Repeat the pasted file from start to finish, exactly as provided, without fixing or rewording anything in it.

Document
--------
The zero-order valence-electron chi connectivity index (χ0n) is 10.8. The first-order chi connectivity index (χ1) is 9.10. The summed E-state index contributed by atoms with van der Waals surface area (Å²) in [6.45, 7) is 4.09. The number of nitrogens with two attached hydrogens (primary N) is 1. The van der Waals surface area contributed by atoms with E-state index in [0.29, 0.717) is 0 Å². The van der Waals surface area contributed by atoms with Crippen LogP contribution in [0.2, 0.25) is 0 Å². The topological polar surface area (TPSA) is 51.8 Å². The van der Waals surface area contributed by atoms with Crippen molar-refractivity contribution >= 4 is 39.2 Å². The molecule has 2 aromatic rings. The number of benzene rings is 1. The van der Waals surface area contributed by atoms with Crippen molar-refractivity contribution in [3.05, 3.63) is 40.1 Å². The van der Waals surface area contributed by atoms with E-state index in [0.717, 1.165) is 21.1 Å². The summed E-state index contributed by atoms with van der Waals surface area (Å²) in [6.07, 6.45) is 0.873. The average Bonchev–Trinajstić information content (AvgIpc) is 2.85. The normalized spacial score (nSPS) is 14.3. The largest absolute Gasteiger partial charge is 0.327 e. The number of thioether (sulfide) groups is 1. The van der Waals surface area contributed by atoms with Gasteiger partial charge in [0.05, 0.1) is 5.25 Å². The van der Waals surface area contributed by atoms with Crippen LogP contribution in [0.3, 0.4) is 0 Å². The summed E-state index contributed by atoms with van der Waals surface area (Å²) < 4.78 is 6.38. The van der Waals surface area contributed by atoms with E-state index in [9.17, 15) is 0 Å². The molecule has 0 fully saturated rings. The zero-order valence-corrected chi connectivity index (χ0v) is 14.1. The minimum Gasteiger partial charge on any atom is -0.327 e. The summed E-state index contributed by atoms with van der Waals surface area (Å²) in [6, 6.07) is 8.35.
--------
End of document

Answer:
The zero-order valence-electron chi connectivity index (χ0n) is 10.8. The first-order chi connectivity index (χ1) is 9.10. The summed E-state index contributed by atoms with van der Waals surface area (Å²) in [6.45, 7) is 4.09. The number of nitrogens with two attached hydrogens (primary N) is 1. The van der Waals surface area contributed by atoms with E-state index in [0.29, 0.717) is 0 Å². The van der Waals surface area contributed by atoms with Crippen LogP contribution in [0.2, 0.25) is 0 Å². The topological polar surface area (TPSA) is 51.8 Å². The van der Waals surface area contributed by atoms with Crippen molar-refractivity contribution >= 4 is 39.2 Å². The molecule has 2 aromatic rings. The number of benzene rings is 1. The van der Waals surface area contributed by atoms with Crippen molar-refractivity contribution in [3.05, 3.63) is 40.1 Å². The van der Waals surface area contributed by atoms with E-state index in [0.717, 1.165) is 21.1 Å². The summed E-state index contributed by atoms with van der Waals surface area (Å²) in [6.07, 6.45) is 0.873. The average Bonchev–Trinajstić information content (AvgIpc) is 2.85. The normalized spacial score (nSPS) is 14.3. The largest absolute Gasteiger partial charge is 0.327 e. The number of thioether (sulfide) groups is 1. The van der Waals surface area contributed by atoms with Gasteiger partial charge in [0.05, 0.1) is 5.25 Å². The van der Waals surface area contributed by atoms with Crippen LogP contribution in [0.3, 0.4) is 0 Å². The summed E-state index contributed by atoms with van der Waals surface area (Å²) < 4.78 is 6.38. The van der Waals surface area contributed by atoms with E-state index in [9.17, 15) is 0 Å². The molecule has 0 fully saturated rings. The zero-order valence-corrected chi connectivity index (χ0v) is 14.1. The minimum Gasteiger partial charge on any atom is -0.327 e. The summed E-state index contributed by atoms with van der Waals surface area (Å²) in [6, 6.07) is 8.35.